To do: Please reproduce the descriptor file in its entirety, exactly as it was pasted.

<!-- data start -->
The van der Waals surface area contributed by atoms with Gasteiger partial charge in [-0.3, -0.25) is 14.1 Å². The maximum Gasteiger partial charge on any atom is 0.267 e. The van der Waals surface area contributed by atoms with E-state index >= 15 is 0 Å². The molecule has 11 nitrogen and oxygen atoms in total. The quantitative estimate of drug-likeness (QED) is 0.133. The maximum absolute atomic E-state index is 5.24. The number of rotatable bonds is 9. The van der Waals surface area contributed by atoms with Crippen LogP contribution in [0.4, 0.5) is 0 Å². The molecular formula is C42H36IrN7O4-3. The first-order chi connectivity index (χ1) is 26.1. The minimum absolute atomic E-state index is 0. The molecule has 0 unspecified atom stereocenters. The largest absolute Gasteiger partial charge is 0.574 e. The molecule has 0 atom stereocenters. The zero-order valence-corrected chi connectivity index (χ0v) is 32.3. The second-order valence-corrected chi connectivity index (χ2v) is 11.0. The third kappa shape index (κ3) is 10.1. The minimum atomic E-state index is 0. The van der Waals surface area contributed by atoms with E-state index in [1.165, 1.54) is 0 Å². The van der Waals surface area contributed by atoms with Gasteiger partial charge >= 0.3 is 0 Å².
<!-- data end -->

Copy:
The van der Waals surface area contributed by atoms with Gasteiger partial charge in [-0.3, -0.25) is 14.1 Å². The maximum Gasteiger partial charge on any atom is 0.267 e. The van der Waals surface area contributed by atoms with E-state index >= 15 is 0 Å². The molecule has 11 nitrogen and oxygen atoms in total. The quantitative estimate of drug-likeness (QED) is 0.133. The maximum absolute atomic E-state index is 5.24. The number of rotatable bonds is 9. The van der Waals surface area contributed by atoms with Crippen LogP contribution in [0.4, 0.5) is 0 Å². The molecular formula is C42H36IrN7O4-3. The first-order chi connectivity index (χ1) is 26.1. The minimum absolute atomic E-state index is 0. The molecule has 0 unspecified atom stereocenters. The largest absolute Gasteiger partial charge is 0.574 e. The molecule has 0 atom stereocenters. The zero-order valence-corrected chi connectivity index (χ0v) is 32.3. The second-order valence-corrected chi connectivity index (χ2v) is 11.0. The third kappa shape index (κ3) is 10.1. The minimum atomic E-state index is 0. The van der Waals surface area contributed by atoms with E-state index in [1.165, 1.54) is 0 Å². The van der Waals surface area contributed by atoms with Gasteiger partial charge >= 0.3 is 0 Å².